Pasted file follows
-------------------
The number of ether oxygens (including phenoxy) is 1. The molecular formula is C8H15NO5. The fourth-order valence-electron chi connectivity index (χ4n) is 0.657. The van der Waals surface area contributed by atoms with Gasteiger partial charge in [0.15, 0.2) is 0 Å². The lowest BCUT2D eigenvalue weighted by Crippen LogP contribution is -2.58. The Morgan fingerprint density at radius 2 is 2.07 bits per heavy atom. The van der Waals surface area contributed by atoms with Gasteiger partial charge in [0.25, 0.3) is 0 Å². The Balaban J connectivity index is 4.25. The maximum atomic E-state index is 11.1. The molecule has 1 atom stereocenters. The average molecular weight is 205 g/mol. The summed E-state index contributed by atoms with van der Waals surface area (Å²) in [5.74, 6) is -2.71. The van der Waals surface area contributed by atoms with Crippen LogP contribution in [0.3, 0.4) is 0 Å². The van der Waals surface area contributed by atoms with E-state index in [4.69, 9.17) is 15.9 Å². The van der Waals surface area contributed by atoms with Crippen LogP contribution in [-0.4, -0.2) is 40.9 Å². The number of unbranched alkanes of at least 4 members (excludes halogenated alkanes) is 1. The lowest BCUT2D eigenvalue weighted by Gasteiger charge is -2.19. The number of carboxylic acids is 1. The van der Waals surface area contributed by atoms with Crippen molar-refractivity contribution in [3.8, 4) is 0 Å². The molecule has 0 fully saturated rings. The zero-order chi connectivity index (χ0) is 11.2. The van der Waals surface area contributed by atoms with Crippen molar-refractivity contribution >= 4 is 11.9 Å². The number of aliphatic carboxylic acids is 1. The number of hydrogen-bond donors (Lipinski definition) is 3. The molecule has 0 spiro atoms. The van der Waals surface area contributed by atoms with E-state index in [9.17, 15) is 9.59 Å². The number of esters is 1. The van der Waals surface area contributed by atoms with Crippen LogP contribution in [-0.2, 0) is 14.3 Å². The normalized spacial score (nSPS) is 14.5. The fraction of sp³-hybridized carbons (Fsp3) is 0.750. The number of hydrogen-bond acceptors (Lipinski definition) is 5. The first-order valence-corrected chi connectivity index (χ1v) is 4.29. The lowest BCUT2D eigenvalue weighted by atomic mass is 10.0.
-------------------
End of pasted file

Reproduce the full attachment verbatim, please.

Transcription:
The number of ether oxygens (including phenoxy) is 1. The molecular formula is C8H15NO5. The fourth-order valence-electron chi connectivity index (χ4n) is 0.657. The van der Waals surface area contributed by atoms with Gasteiger partial charge in [0.15, 0.2) is 0 Å². The lowest BCUT2D eigenvalue weighted by Crippen LogP contribution is -2.58. The Morgan fingerprint density at radius 2 is 2.07 bits per heavy atom. The van der Waals surface area contributed by atoms with Gasteiger partial charge in [0.25, 0.3) is 0 Å². The Balaban J connectivity index is 4.25. The maximum atomic E-state index is 11.1. The molecule has 1 atom stereocenters. The average molecular weight is 205 g/mol. The summed E-state index contributed by atoms with van der Waals surface area (Å²) in [5.74, 6) is -2.71. The van der Waals surface area contributed by atoms with Crippen LogP contribution in [0.3, 0.4) is 0 Å². The van der Waals surface area contributed by atoms with E-state index in [4.69, 9.17) is 15.9 Å². The van der Waals surface area contributed by atoms with Crippen LogP contribution in [-0.4, -0.2) is 40.9 Å². The number of unbranched alkanes of at least 4 members (excludes halogenated alkanes) is 1. The lowest BCUT2D eigenvalue weighted by Gasteiger charge is -2.19. The number of carboxylic acids is 1. The van der Waals surface area contributed by atoms with Crippen molar-refractivity contribution in [3.8, 4) is 0 Å². The molecule has 0 fully saturated rings. The zero-order chi connectivity index (χ0) is 11.2. The van der Waals surface area contributed by atoms with Crippen molar-refractivity contribution >= 4 is 11.9 Å². The number of aliphatic carboxylic acids is 1. The number of hydrogen-bond donors (Lipinski definition) is 3. The molecule has 0 spiro atoms. The van der Waals surface area contributed by atoms with E-state index in [9.17, 15) is 9.59 Å². The number of esters is 1. The van der Waals surface area contributed by atoms with Crippen LogP contribution in [-0.2, 0) is 14.3 Å². The normalized spacial score (nSPS) is 14.5. The fraction of sp³-hybridized carbons (Fsp3) is 0.750. The number of hydrogen-bond acceptors (Lipinski definition) is 5. The first-order valence-corrected chi connectivity index (χ1v) is 4.29. The lowest BCUT2D eigenvalue weighted by atomic mass is 10.0.